- Channel membership
- Channel motivation
- Monitoring and managing channels
Type of marketing channel
- Intensive distribution - Where the majority of resellers stock the 'product' with convenience products, for example, and particularly the brand leaders in consumer goods markets (price competition may be evident).
- Selective distribution - This is the normal pattern (in both consumer and industrial markets) where 'suitable' resellers stock the product.In this case retailers can keep the competitors products in their outlets e.g. furniture etc.
- Exclusive distribution - Only lam-bard specially selected resellers or authorized dealers (typically only one per geographical area) are allowed to sell the 'product'.
In this retailers are restricted to keep only one manufacturers products e.g. exclusive outlets of cars,apparels and jewellery etc. Marketing plans
It is difficult enough to motivate direct employees to provide the necessary sales and service support. Motivating the owners and employees of the independent organizations in a distribution chain requires even greater effort. There are many devices for achieving such motivation. Perhaps the most usual is `incentive': the supplier offers a better margin, to tempt the owners in the channel to push the product rather than its competitors; or a compensation is offered to the distributors' sales personnel, so that they are tempted to push the product. Julian Dent defines this incentive as a Channel Value Proposition or business case, with which the supplier sells the channel member on the commercial merits of doing business together. He describes this as selling business models not products.
Monitoring and managing channels
In much the same way that the organization's own sales and distribution activities need to be monitored and managed, so will those of the distribution chain.
In practice, many organizations use a mix of different channels; in particular, they may complement a direct sales-force, calling on the larger accounts, with agents, covering the smaller customers and prospects. These channels show marketing strategies of an organization. Effective management of distribution channel requires making and implementing decision in these areas.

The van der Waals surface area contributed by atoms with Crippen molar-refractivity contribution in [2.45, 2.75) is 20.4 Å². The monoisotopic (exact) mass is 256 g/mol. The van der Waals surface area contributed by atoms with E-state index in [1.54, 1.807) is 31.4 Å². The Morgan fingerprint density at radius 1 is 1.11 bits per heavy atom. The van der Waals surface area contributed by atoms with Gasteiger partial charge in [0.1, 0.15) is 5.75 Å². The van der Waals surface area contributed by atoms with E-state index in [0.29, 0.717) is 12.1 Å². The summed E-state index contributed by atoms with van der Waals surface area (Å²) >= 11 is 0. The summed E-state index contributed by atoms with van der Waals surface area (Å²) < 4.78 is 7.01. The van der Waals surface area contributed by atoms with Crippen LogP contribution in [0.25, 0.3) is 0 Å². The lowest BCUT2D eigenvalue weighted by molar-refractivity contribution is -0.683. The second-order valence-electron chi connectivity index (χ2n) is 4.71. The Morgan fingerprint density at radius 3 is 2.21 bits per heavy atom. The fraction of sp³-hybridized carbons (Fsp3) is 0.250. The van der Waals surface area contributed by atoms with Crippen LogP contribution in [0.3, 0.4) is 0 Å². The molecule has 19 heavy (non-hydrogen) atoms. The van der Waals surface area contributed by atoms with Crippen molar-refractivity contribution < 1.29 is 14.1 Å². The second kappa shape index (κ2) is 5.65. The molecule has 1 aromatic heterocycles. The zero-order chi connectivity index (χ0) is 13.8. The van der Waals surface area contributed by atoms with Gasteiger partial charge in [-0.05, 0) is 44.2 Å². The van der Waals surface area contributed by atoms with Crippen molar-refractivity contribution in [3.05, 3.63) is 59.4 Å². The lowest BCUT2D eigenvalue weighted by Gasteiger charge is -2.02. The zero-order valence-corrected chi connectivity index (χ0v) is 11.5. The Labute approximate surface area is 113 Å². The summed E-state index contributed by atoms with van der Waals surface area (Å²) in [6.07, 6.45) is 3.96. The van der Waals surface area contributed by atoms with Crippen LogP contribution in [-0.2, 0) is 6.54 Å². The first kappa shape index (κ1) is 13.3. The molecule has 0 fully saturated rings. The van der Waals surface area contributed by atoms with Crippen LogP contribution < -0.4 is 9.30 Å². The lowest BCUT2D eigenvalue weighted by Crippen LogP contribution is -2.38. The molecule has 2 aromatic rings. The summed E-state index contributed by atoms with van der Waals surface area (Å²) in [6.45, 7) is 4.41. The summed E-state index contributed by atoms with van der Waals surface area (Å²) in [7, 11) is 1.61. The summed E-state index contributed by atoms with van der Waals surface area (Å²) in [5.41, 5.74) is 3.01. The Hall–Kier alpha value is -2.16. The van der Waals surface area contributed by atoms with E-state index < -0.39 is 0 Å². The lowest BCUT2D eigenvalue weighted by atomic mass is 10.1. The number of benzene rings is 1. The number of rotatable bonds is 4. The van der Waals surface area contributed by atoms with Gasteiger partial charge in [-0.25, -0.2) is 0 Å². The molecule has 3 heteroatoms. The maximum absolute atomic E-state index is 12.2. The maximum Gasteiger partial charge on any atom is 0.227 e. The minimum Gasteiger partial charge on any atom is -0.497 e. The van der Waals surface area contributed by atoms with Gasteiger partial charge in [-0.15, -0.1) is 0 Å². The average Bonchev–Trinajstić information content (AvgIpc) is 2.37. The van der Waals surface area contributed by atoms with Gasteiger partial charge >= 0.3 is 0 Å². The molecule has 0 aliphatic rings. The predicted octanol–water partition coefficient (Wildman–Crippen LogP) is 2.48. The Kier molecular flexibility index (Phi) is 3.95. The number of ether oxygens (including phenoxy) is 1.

- Agricultural marketing
- All commodity volume
- Channel Value Proposition
- Document automation in supply chain management & logistics
- Extended Enterprise
- Good distribution practice (GDP)
- Liquid logistics
- Online Channel Management for hotels
- Channel Management for Hotels
- entrepreneur.com Get Your Product to Market in Six Steps, You're the best person for the job, so get started,by Tamara Monosoff, May 7, 2009
- entrepreneur.com Thinking Outside the Big Box, Check out these alternatives to major retail stores that can help your new product reach your target audience, By Tamara Monosoff, February 19, 2007
- entrepreneur.com Beam Me Up, Companies that can help you get your product onto direct-response TV stations and into retail stores, By Don Debelak, June 17, 2007
- state-university.com, Looking Into Marketing and Distribution - MARKETING A PRODUCT, PACKAGING, ADVERTISING AND PUBLIC RELATIONS, SELLING THE PRODUCT, SERVICES MARKETING
- wilsonweb.com, Developing an Internet Marketing Plan, The 4Ps of Marketing:P2 Distribution,Issue 82, June 1, 2000
- on-time.org Oil Distribution
- iris.edu The Uniform Product Distribution System
- mplans.com Product Marketing & Distribution
- indiahowto.com How to design a good distribution system
- preserve-articles.com, 5 factors that governs the selection of a good product distribution system
- forestry.ubc.ca Japanese distribution system building products
- Udell.edu 15 Channels & Wholesaling Class
- know this.com Distribution Systems: Indirect
- pierce college.edu PDF, Product Distribution
- entrepreneur.com Distribution Models